Ever wonder what exciting new projects the many employees at NARA are working on? The “What are You Working On?” blog feature aims to introduce a variety of NARA employees and highlight some of the exciting projects we are working on around the agency. Check for this blog series on Wednesdays! This week, we introduce … Continue reading "What Are You Working On, Hilary Parkinson?"
The National Archives introduces an exciting new way to use our historic photograph collections! History Happens Here! augments reality and combines the old with the new in the same frame, giving the viewer a unique perspective on how our country has evolved over time. For those of us who are familiar with the latest in … Continue reading See History in Your Reality: A New Flickr Photo Project!
On April 2, 2012, the Federal Census Bureau will be releasing the 1940 Census for public access. For many genealogists and researchers, the release of this census will open new insights into pre-war America, as well as provide opportunities for genealogists and family historians to continue their research into this most recent decade. Like all … Continue reading Question: Which U.S. decennial census is your favorite and why?
Thanks to your great feedback on our recent Family Tree Fridays and NARA Staff Favorite posts, we're considering introducing another specialized series here on NARAtions. This new set of posts, called Tech Tuesdays, would allow us to start a discussion about the cutting-edge technologies that are being developed across the archives field (a topic we're … Continue reading Tech Tuesdays
It happens to all of us. You follow one lead after another, following a thread of information that seems to link your months, or even years, of research together. Then, suddenly, the thread is gone. What do you do then? For many, this is a dead-end; all that time spent working on a topic has … Continue reading Question: What’s the biggest dead-end you ever hit in your research where you suddenly, unexpectedly found a way forward?
Customs records at the National Archives often provide interesting glimpses of personal information about our seafaring ancestors. The occupational hazards of the maritime trade after the Revolutionary War, especially the threat of Impressment by the British, caused many American sailors to purchase seamen's protection certificates, such as the one pictured here that was issued to … Continue reading Family History Friday: Seamen's protection certificates served as an early mariner's passport.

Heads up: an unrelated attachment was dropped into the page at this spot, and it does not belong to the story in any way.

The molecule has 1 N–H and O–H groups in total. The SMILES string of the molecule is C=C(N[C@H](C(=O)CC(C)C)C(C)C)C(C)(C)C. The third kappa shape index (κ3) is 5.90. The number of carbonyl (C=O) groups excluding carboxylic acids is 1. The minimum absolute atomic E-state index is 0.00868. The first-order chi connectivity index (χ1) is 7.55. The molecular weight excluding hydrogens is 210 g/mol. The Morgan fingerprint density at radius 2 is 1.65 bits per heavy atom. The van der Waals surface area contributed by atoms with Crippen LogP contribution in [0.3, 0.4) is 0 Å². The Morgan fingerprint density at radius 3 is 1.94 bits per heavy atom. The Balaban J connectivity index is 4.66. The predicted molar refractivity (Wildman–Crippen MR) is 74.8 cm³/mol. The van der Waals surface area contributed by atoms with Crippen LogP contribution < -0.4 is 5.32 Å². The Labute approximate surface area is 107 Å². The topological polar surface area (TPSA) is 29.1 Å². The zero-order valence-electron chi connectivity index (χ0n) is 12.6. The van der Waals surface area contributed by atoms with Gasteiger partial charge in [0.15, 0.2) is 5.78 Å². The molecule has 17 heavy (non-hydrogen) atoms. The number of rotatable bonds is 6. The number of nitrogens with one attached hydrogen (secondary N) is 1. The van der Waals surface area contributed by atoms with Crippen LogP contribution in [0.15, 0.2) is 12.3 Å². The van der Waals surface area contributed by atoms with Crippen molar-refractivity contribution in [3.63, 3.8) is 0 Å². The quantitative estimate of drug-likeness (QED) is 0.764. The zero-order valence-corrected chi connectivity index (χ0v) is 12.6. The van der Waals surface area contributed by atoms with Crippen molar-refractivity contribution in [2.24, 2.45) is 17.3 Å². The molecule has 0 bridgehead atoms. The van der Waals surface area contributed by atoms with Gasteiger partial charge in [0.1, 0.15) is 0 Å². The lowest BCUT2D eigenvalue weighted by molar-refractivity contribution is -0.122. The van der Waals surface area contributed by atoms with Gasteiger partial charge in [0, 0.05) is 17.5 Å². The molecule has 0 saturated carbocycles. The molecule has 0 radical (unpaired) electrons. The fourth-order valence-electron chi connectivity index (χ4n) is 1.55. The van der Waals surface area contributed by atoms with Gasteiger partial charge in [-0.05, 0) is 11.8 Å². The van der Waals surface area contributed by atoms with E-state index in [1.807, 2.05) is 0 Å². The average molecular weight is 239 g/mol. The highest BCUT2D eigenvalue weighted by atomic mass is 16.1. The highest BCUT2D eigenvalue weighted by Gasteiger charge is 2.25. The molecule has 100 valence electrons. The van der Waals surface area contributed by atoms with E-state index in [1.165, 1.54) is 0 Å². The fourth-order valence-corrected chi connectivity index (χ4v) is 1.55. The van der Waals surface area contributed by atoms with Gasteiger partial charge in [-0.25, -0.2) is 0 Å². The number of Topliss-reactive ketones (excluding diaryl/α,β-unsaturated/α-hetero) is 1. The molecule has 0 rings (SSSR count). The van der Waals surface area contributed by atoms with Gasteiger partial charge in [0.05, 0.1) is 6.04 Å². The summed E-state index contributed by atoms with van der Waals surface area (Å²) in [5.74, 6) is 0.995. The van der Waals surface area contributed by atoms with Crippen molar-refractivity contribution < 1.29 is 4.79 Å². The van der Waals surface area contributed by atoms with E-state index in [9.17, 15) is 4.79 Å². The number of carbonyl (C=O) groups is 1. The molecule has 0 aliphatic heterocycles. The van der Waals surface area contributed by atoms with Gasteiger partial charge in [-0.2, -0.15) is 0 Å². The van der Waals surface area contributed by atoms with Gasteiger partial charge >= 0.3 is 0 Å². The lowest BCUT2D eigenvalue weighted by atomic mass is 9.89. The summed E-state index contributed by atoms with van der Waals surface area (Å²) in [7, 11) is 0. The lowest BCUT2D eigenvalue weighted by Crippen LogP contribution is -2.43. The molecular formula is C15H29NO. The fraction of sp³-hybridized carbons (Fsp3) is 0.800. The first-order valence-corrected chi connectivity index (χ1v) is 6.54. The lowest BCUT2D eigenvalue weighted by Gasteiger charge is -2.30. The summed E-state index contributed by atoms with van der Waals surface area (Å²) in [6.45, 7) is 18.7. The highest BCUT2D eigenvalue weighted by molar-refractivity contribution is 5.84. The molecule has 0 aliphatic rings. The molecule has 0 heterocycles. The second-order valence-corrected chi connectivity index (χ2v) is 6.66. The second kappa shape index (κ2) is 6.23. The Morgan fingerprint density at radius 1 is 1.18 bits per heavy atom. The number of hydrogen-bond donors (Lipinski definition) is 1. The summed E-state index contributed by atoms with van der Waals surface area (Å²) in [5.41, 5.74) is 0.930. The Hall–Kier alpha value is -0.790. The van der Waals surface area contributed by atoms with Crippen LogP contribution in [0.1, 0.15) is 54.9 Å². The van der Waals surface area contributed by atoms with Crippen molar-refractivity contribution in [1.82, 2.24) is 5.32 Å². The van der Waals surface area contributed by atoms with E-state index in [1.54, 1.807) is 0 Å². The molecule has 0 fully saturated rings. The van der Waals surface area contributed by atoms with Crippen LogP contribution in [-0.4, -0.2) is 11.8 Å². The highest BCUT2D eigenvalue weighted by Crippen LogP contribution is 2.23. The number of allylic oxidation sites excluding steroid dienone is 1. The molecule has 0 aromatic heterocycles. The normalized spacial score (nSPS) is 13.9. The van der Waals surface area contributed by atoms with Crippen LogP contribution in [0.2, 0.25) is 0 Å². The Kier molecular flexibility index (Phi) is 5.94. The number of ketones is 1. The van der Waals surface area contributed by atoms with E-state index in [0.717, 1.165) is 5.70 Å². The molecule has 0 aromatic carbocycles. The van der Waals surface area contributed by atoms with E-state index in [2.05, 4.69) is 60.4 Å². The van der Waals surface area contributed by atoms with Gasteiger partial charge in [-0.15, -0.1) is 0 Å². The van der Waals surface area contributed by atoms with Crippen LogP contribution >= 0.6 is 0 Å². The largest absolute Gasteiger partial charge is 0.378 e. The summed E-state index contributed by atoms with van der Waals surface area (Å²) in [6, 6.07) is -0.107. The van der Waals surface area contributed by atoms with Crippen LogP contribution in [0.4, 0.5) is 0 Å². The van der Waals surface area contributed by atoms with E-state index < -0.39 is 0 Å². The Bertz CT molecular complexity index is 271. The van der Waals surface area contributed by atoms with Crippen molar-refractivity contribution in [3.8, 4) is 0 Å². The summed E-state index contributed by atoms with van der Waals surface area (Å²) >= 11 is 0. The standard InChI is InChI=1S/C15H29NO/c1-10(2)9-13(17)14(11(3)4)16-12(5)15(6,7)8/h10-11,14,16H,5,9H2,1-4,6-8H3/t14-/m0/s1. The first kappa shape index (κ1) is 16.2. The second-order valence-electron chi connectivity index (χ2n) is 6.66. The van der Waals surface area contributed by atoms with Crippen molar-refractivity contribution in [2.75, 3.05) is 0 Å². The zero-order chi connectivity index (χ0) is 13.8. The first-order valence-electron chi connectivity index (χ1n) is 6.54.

We've loved reading your suggestions and comments about sharing NARA's holdings on Flickr, and it's been interesting to see which images people are marking as favorites. All of this got us wondering about which records NARA insiders are particularly fond of, so we asked a few of our experienced colleagues for their picks. This week's … Continue reading NARA Staff Favorites: Online Records
We've loved reading your suggestions and comments about sharing NARA's holdings on Flickr, and it's been interesting to see which images people are marking as favorites. All of this got us wondering about which records NARA insiders are particularly fond of, so we asked a few of our experienced colleagues for their picks. This second … Continue reading NARA Staff Favorites: Online Records
Yesterday we asked a question on the blog about transcribing NARA's handwritten records. Thanks to those of you who commented for the ideas and examples! We love the idea of crowdsourcing and have been thinking about how we could make it work for NARA. Projects like the one that Craig mentioned at the Australian National … Continue reading Follow-up to Our Question About Transcription
Family research at the National Archives centers on the use of federal records. To start the process, we always advise researchers to first consider how their ancestors may have come into contact with the federal government during the course of their daily lives. If your great-grandparents purchased a homestead in Nebraska, they probably filed an application … Continue reading Family Tree Friday: How did your ancestors interact with the federal government?